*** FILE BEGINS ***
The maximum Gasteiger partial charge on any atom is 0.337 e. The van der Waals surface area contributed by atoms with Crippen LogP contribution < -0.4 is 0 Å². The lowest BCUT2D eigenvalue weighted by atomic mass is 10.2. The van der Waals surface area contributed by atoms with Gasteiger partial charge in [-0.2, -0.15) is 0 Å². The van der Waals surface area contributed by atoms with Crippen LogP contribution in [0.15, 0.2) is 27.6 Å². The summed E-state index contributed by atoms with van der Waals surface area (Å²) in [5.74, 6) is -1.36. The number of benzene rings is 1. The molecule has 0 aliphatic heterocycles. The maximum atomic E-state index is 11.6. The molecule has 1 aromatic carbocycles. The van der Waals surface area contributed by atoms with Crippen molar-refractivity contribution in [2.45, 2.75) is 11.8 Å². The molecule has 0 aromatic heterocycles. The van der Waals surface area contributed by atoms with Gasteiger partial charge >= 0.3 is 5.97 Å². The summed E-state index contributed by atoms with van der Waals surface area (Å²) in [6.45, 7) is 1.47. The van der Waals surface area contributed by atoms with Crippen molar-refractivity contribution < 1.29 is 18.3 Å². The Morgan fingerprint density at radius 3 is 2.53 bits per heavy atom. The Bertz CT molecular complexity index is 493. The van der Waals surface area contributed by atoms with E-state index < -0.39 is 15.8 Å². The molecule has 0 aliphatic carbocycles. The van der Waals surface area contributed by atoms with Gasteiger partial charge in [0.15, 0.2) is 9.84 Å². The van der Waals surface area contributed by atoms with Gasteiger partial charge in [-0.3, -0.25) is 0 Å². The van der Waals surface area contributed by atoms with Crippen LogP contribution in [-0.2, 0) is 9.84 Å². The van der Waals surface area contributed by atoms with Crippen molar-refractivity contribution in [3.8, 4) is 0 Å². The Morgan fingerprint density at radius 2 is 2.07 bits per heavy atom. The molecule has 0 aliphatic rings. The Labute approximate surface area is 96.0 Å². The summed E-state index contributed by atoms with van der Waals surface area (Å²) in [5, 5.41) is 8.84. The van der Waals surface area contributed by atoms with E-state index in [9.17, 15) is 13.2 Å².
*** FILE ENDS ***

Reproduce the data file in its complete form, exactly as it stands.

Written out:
The maximum Gasteiger partial charge on any atom is 0.337 e. The van der Waals surface area contributed by atoms with Crippen LogP contribution < -0.4 is 0 Å². The lowest BCUT2D eigenvalue weighted by atomic mass is 10.2. The van der Waals surface area contributed by atoms with Gasteiger partial charge in [-0.2, -0.15) is 0 Å². The van der Waals surface area contributed by atoms with Crippen LogP contribution in [0.15, 0.2) is 27.6 Å². The summed E-state index contributed by atoms with van der Waals surface area (Å²) in [5.74, 6) is -1.36. The number of benzene rings is 1. The molecule has 0 aliphatic heterocycles. The maximum atomic E-state index is 11.6. The molecule has 1 aromatic carbocycles. The van der Waals surface area contributed by atoms with Crippen molar-refractivity contribution in [2.45, 2.75) is 11.8 Å². The molecule has 0 aromatic heterocycles. The van der Waals surface area contributed by atoms with Gasteiger partial charge >= 0.3 is 5.97 Å². The summed E-state index contributed by atoms with van der Waals surface area (Å²) in [6.45, 7) is 1.47. The van der Waals surface area contributed by atoms with Crippen molar-refractivity contribution < 1.29 is 18.3 Å². The Morgan fingerprint density at radius 3 is 2.53 bits per heavy atom. The Bertz CT molecular complexity index is 493. The van der Waals surface area contributed by atoms with E-state index < -0.39 is 15.8 Å². The molecule has 0 aliphatic carbocycles. The van der Waals surface area contributed by atoms with Gasteiger partial charge in [0.15, 0.2) is 9.84 Å². The van der Waals surface area contributed by atoms with Gasteiger partial charge in [-0.3, -0.25) is 0 Å². The van der Waals surface area contributed by atoms with Crippen LogP contribution in [-0.2, 0) is 9.84 Å². The van der Waals surface area contributed by atoms with Crippen molar-refractivity contribution in [3.8, 4) is 0 Å². The Morgan fingerprint density at radius 2 is 2.07 bits per heavy atom. The molecule has 0 aliphatic rings. The Labute approximate surface area is 96.0 Å². The summed E-state index contributed by atoms with van der Waals surface area (Å²) in [5, 5.41) is 8.84. The van der Waals surface area contributed by atoms with E-state index in [9.17, 15) is 13.2 Å².